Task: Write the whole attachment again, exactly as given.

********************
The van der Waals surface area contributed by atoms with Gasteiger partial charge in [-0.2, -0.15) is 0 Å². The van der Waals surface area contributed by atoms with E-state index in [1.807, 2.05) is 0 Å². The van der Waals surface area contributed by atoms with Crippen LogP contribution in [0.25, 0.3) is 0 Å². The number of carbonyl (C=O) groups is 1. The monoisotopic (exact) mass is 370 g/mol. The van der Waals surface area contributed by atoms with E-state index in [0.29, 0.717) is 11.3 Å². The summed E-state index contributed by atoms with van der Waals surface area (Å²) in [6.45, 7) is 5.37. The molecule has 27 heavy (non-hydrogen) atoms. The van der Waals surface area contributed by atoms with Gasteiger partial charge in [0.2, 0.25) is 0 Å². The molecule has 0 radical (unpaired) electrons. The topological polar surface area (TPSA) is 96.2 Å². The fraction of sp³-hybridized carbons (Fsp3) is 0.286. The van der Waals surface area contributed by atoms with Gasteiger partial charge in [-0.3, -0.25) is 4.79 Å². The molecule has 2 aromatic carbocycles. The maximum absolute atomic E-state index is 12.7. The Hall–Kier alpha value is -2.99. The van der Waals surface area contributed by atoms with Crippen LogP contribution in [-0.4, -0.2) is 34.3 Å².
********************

The van der Waals surface area contributed by atoms with Gasteiger partial charge in [-0.2, -0.15) is 0 Å². The van der Waals surface area contributed by atoms with E-state index in [1.807, 2.05) is 0 Å². The van der Waals surface area contributed by atoms with Crippen LogP contribution in [0.25, 0.3) is 0 Å². The number of carbonyl (C=O) groups is 1. The monoisotopic (exact) mass is 370 g/mol. The van der Waals surface area contributed by atoms with E-state index in [0.29, 0.717) is 11.3 Å². The summed E-state index contributed by atoms with van der Waals surface area (Å²) in [6.45, 7) is 5.37. The molecule has 27 heavy (non-hydrogen) atoms. The van der Waals surface area contributed by atoms with Gasteiger partial charge in [0.2, 0.25) is 0 Å². The molecule has 0 radical (unpaired) electrons. The topological polar surface area (TPSA) is 96.2 Å². The fraction of sp³-hybridized carbons (Fsp3) is 0.286. The van der Waals surface area contributed by atoms with Gasteiger partial charge in [-0.3, -0.25) is 4.79 Å². The molecule has 2 aromatic carbocycles. The maximum absolute atomic E-state index is 12.7. The Hall–Kier alpha value is -2.99. The van der Waals surface area contributed by atoms with Crippen LogP contribution in [-0.4, -0.2) is 34.3 Å².